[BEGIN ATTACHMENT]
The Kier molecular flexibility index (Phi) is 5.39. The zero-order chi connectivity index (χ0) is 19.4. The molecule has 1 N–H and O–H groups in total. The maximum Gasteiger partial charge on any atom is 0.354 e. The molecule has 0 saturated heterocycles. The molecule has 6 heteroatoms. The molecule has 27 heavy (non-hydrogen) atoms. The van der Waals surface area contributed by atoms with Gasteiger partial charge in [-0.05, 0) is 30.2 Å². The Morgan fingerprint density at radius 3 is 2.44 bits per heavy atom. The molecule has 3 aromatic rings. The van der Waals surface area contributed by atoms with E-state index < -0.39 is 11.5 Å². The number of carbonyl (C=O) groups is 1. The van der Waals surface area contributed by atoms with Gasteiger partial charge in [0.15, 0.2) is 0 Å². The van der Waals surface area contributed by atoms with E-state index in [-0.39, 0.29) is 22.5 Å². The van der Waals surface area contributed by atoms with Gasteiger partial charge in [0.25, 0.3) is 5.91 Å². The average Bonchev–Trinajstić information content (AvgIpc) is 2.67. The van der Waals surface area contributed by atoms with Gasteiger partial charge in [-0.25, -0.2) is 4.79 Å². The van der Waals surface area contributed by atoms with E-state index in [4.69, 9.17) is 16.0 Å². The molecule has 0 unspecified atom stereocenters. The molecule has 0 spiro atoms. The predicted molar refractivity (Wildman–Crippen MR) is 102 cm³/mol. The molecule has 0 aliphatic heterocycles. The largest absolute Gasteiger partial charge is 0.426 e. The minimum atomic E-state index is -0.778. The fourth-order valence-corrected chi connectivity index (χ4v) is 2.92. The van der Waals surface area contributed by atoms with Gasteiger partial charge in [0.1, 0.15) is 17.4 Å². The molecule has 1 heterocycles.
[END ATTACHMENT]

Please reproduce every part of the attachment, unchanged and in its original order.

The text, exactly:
The Kier molecular flexibility index (Phi) is 5.39. The zero-order chi connectivity index (χ0) is 19.4. The molecule has 1 N–H and O–H groups in total. The maximum Gasteiger partial charge on any atom is 0.354 e. The molecule has 0 saturated heterocycles. The molecule has 6 heteroatoms. The molecule has 27 heavy (non-hydrogen) atoms. The van der Waals surface area contributed by atoms with Gasteiger partial charge in [-0.05, 0) is 30.2 Å². The Morgan fingerprint density at radius 3 is 2.44 bits per heavy atom. The molecule has 3 aromatic rings. The van der Waals surface area contributed by atoms with E-state index < -0.39 is 11.5 Å². The number of carbonyl (C=O) groups is 1. The van der Waals surface area contributed by atoms with Gasteiger partial charge in [0.15, 0.2) is 0 Å². The van der Waals surface area contributed by atoms with E-state index in [-0.39, 0.29) is 22.5 Å². The van der Waals surface area contributed by atoms with Gasteiger partial charge in [0.25, 0.3) is 5.91 Å². The average Bonchev–Trinajstić information content (AvgIpc) is 2.67. The van der Waals surface area contributed by atoms with Gasteiger partial charge in [-0.25, -0.2) is 4.79 Å². The van der Waals surface area contributed by atoms with E-state index in [4.69, 9.17) is 16.0 Å². The molecule has 0 unspecified atom stereocenters. The molecule has 0 spiro atoms. The predicted molar refractivity (Wildman–Crippen MR) is 102 cm³/mol. The molecule has 0 aliphatic heterocycles. The largest absolute Gasteiger partial charge is 0.426 e. The minimum atomic E-state index is -0.778. The fourth-order valence-corrected chi connectivity index (χ4v) is 2.92. The van der Waals surface area contributed by atoms with Gasteiger partial charge in [0.1, 0.15) is 17.4 Å². The molecule has 1 heterocycles.